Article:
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Bhooter Bhabishyat Bengali Comedy


Movie Review: Bhooter Bhabishyat- The Future of the Ghost (Bangla)


Bhooter Bhabishyat does not have eerie special effects or horrific visuals and sinister sounds to create synthetic fear among the audience. It throws up the fun-filled world of ghosts who struggle for a roof above their heads constantly threatened by real-estate sharks and blood-sucking promoters. The ghosts live in the abandoned mansion of zamindar Darpanarayan Choudhury killed by dacoits. The ghosts span the history, politics and sociography of Bengal beginning with the battle of Plassey where a cook in Siraj-Ud-Daulah’s kitchen was killed in the battle when forced into the army. The common link among them is that they all died unnatural deaths.

The skinny Muslim cook hates the British officer Ramsay, killed by mistake in a bomb blast when the target was someone else. Kadalibala, a famous singing star of 1940s black-and-white films, is decked up in zardozi saris and jewellery and sings her old film numbers in Kanan Devi’s nasal drawl. She had committed suicide when her paramour married someone else. Koel is a modern-day girl who jumped off the tenth floor when her father refused to let her marry her boyfriend. A young member of the Bangle Band died of a drug overdose but annoys the ‘period’ ghosts who do not care for his music. A military officer who died in the Kargil war of 1999 bores everyone with his tall tales of bravery. The rickshaw-puller who was mowed down by a speeding car keeps lamenting about his poverty. A Bangladeshi Hindu refugee could not stay up on a tree because of his gout after he was shot in communal killings in his country.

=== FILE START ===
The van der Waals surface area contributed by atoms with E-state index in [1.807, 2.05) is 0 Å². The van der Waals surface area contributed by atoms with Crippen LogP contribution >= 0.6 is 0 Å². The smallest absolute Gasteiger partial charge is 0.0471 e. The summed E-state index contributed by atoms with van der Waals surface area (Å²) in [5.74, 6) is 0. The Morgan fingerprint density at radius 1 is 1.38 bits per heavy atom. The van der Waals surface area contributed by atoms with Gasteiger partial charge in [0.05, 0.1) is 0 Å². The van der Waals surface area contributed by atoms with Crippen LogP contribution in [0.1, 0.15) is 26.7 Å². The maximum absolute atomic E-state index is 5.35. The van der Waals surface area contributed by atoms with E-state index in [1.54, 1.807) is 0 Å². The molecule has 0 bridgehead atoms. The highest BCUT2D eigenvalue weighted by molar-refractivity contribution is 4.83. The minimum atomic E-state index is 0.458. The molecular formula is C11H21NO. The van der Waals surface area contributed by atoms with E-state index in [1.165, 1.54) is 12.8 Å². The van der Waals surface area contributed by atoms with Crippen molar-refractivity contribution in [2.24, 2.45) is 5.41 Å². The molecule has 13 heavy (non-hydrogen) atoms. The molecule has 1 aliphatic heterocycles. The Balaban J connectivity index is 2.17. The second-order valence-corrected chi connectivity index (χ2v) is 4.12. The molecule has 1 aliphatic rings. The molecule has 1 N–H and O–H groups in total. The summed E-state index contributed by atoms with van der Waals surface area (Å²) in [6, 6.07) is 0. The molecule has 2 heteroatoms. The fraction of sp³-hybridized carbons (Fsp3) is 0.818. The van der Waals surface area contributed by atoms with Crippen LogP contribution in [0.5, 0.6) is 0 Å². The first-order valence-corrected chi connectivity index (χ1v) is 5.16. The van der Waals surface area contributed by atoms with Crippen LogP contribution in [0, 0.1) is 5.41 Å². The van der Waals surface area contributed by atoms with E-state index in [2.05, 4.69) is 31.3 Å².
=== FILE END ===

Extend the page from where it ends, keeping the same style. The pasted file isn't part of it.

A Naxalite leader killed in police firing while trying to escape narrates the entire story of a first time filmmaker who has chosen the mansion for the setting of his film. The ghosts surf their very own social networking site SpookBook to hire Hathkata Kartik (the armless Kartik) the dead contract killer to scare away the real estate promoter who wants to turn the mansion into a shopping mall. There is an ‘item number’ with the lyrics drawn from the item girl-ghost’s personal tragedy of having been burned by her husband. The ghosts also go on a picnic. The costumes the ghosts wear are in keeping with their social status and the time they belonged to when they were alive. The zamindarhas no idea what a ‘shopping malls’ is while the actress is aghast that there is so much hoo-haa about a new bazaar while she was labeled a bazaar woman in her time.

The dialogue, music, lyrics and acting by the ensemble actors make Bhooter…one of the most intelligent and satiric comedies one has seen in a long time, heralding the entry of Anik Dutta who has written the pun-laced dialogue, plus the scripts and the lyrics. Indraneel Ghosh’s art direction takes care of the antique furnishings of the mansion. Avik Mukherjee’s cinematography effectively plays around with the dark shades of intrigue while Arghya Kamal Mitra’s editing caresses the time-loops, curves and cuts and wipes between the interactions of the living and the dead.


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